Posted in English 1103, Reading, Teaching, Writing

ENG 1103: Writing the Midterm Reflection

This morning in class you will plan and draft a short midterm reflection essay that documents your work in the first weeks of the semester, focusing on what you consider your most significant work and the feature or features of the course that have benefited your development as a writer and a student. Features to consider include the following:

  • Planning, drafting, and revising your literacy narrative and your analysis
  • Keeping a journal
  • Completing Check, Please! assignments
  • Studying one of the readings examined class, including “Blogs vs. Term Papers,” “Skim Reading is the New Normal,” “Me Talk Pretty One Day,” “The Day that Language Came into My Life,” ‘Back Story” (from The Blind Side), “The Falling Man,” the sample literacy narrative and analysis, “Another Way with Words” and “On Its Face, Who Could Disagree with the Transformation?,” and The Competition, The New Yorker cover by Ian Falconer.
  • Writing for an online audience beyond the classroom/creating and maintaining a WordPress blog
  • Collaborating with your classmates on in-class writing assignments
  • Playing Scrabble/Collaborating with your teammates on Wordplay Day
  • Writing longhand
  • Limiting screen time

You will include in your reflective essay the following elements:

  • An opening paragraph that introduces your focus and presents your thesis
  • Body paragraphs that offer concrete details from your work to support your thesis.
  • A quotation or paraphrase from Writing Analytically and a quotation or paraphrase from one additional relevant source. Introduce your quotations/paraphrases with signal phrases and follow them with parenthetical citations where needed.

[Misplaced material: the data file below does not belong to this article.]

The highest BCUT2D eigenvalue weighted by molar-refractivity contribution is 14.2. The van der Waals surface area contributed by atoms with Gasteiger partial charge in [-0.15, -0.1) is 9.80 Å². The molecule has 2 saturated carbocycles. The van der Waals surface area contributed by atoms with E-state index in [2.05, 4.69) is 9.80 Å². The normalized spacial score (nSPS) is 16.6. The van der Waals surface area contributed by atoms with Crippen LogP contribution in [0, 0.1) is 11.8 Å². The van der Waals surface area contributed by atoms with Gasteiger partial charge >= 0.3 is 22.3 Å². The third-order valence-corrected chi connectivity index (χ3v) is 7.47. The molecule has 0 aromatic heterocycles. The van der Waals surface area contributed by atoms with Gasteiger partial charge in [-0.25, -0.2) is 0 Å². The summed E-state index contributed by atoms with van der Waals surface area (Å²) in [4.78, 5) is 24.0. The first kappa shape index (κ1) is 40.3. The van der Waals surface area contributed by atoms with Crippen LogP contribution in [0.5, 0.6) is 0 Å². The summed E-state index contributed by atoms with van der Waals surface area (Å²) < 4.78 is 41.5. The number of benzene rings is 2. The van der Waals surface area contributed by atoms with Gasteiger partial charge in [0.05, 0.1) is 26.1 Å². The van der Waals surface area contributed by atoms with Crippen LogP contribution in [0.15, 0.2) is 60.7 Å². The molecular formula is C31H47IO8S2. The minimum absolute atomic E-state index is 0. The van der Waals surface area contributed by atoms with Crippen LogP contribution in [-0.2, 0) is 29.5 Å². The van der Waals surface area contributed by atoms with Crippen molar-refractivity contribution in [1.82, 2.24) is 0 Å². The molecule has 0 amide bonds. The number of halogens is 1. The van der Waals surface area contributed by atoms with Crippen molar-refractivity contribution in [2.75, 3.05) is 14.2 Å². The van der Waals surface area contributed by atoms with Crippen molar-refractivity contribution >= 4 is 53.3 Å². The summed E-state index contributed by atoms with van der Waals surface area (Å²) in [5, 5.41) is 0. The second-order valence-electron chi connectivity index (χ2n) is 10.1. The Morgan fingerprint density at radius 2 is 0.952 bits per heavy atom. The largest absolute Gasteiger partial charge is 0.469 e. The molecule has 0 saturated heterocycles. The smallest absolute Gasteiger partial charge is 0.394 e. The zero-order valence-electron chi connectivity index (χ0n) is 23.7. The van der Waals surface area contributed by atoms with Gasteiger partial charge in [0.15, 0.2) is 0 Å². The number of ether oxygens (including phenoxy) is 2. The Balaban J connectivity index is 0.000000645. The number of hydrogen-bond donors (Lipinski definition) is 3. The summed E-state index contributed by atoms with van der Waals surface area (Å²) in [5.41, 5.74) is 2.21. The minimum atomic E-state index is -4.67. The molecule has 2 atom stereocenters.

• A conclusion that reiterates the thesis without restating it verbatim
  • MLA-style works cited entries for your sources


Junod, Tom. “The Falling Man.” Esquire, vol. 140, no. 3, Sept. 2003, pp. 176+. Gale Academic OneFile Select A106423422/EAIM?u=hpu_main&sid=bookmark-EAIM&xid=ce48797f.

Keller, Helen. “The Day Language Came into My Life.” Chapter Four. The Story of My Life. ttps://

Lewis, Michael. Chapter One: “Back Story.” The Blind Side. 2006. Norton, 2009. pp.15-16.

Lucas, Jane. “Another Way with Words.” Jane Lucas, 13 Sept. 2022,

—. “On its Face, “‘Who Could Disagree with the Transformation?’: Revisiting Richtel’s Report on the Blog-Term Paper Question.” Jane Lucas, 28 Sept.. 2022,

Richtel, Matt. “Blogs vs. Term Papers,” The New York Times, 20 Jan. 2012,

Rosenwasser, David and Jill Stephen. “Analysis Does More than Break a Subject into Its Parts.” Writing Analytically, 8th edition. Wadsworth/Cengage, 2019. pp. 4-5.

—“Making an Interpretation: The Example of a New Yorker Cover. Writing Analytically, 8th edition. Wadsworth/Cengage, 2019. pp. 84-89.

—. “Integrating Quotations.” Writing Analytically, 8th edition. Wadsworth/Cengage, 2019. pp. 231-33.

—. “Writing on Computers vs. Writing on Paper.” Writing Analytically, 8th edition. Wadsworth/Cengage, 2019. pp. 124-25.

Sedaris, David. “Me Talk Pretty One Day.” Me Talk Pretty One Day. Little, Brown, 2000. 166-73.

Wolf, Maryanne. “Skim Reading is the New Normal. The Effect on Society is Profound.” The Guardian, 25 Aug. 2018,